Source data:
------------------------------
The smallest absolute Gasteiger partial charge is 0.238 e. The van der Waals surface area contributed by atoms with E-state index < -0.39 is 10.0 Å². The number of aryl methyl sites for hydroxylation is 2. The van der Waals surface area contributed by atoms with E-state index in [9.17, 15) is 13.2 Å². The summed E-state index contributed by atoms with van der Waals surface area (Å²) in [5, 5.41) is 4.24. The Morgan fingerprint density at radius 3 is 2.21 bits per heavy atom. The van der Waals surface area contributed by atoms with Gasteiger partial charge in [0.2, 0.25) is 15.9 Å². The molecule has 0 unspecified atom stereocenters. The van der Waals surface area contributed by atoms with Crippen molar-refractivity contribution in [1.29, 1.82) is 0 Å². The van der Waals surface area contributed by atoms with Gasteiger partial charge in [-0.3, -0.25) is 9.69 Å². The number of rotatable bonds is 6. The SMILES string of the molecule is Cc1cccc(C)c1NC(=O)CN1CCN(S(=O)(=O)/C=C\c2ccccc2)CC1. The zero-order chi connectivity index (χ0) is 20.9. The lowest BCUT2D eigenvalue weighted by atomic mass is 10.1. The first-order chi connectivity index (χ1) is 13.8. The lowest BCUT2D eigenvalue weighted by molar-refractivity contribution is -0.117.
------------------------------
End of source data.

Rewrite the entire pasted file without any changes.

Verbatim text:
The smallest absolute Gasteiger partial charge is 0.238 e. The van der Waals surface area contributed by atoms with E-state index < -0.39 is 10.0 Å². The number of aryl methyl sites for hydroxylation is 2. The van der Waals surface area contributed by atoms with E-state index in [9.17, 15) is 13.2 Å². The summed E-state index contributed by atoms with van der Waals surface area (Å²) in [5, 5.41) is 4.24. The Morgan fingerprint density at radius 3 is 2.21 bits per heavy atom. The van der Waals surface area contributed by atoms with Gasteiger partial charge in [0.2, 0.25) is 15.9 Å². The molecule has 0 unspecified atom stereocenters. The van der Waals surface area contributed by atoms with Crippen molar-refractivity contribution in [1.29, 1.82) is 0 Å². The van der Waals surface area contributed by atoms with Gasteiger partial charge in [-0.3, -0.25) is 9.69 Å². The number of rotatable bonds is 6. The SMILES string of the molecule is Cc1cccc(C)c1NC(=O)CN1CCN(S(=O)(=O)/C=C\c2ccccc2)CC1. The zero-order chi connectivity index (χ0) is 20.9. The lowest BCUT2D eigenvalue weighted by atomic mass is 10.1. The first-order chi connectivity index (χ1) is 13.8. The lowest BCUT2D eigenvalue weighted by molar-refractivity contribution is -0.117.